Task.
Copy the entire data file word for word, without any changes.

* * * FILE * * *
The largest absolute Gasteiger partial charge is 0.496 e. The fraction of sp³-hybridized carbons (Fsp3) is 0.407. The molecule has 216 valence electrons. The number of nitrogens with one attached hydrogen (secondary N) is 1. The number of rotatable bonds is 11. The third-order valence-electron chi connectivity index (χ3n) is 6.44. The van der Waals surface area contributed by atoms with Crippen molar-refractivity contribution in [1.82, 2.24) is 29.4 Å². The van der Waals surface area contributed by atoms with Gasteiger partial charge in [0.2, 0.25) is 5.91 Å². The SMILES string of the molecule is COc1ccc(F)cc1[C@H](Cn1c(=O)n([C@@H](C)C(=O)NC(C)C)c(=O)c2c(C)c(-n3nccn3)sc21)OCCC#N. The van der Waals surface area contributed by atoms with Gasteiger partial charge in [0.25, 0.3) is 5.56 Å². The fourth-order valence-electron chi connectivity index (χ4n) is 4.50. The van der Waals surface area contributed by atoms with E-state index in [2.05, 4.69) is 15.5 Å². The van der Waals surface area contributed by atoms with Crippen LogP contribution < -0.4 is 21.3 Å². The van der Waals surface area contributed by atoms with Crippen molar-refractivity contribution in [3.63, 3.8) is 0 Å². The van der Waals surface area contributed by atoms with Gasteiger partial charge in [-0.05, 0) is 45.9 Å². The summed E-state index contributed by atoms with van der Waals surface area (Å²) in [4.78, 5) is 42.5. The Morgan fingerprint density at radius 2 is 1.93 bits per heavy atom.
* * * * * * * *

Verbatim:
The largest absolute Gasteiger partial charge is 0.496 e. The fraction of sp³-hybridized carbons (Fsp3) is 0.407. The molecule has 216 valence electrons. The number of nitrogens with one attached hydrogen (secondary N) is 1. The number of rotatable bonds is 11. The third-order valence-electron chi connectivity index (χ3n) is 6.44. The van der Waals surface area contributed by atoms with Crippen molar-refractivity contribution in [1.82, 2.24) is 29.4 Å². The van der Waals surface area contributed by atoms with Gasteiger partial charge in [0.2, 0.25) is 5.91 Å². The SMILES string of the molecule is COc1ccc(F)cc1[C@H](Cn1c(=O)n([C@@H](C)C(=O)NC(C)C)c(=O)c2c(C)c(-n3nccn3)sc21)OCCC#N. The van der Waals surface area contributed by atoms with Gasteiger partial charge in [0.25, 0.3) is 5.56 Å². The fourth-order valence-electron chi connectivity index (χ4n) is 4.50. The van der Waals surface area contributed by atoms with E-state index in [2.05, 4.69) is 15.5 Å². The van der Waals surface area contributed by atoms with Crippen LogP contribution < -0.4 is 21.3 Å². The van der Waals surface area contributed by atoms with Crippen molar-refractivity contribution in [3.63, 3.8) is 0 Å². The van der Waals surface area contributed by atoms with Gasteiger partial charge in [-0.05, 0) is 45.9 Å². The summed E-state index contributed by atoms with van der Waals surface area (Å²) in [4.78, 5) is 42.5. The Morgan fingerprint density at radius 2 is 1.93 bits per heavy atom.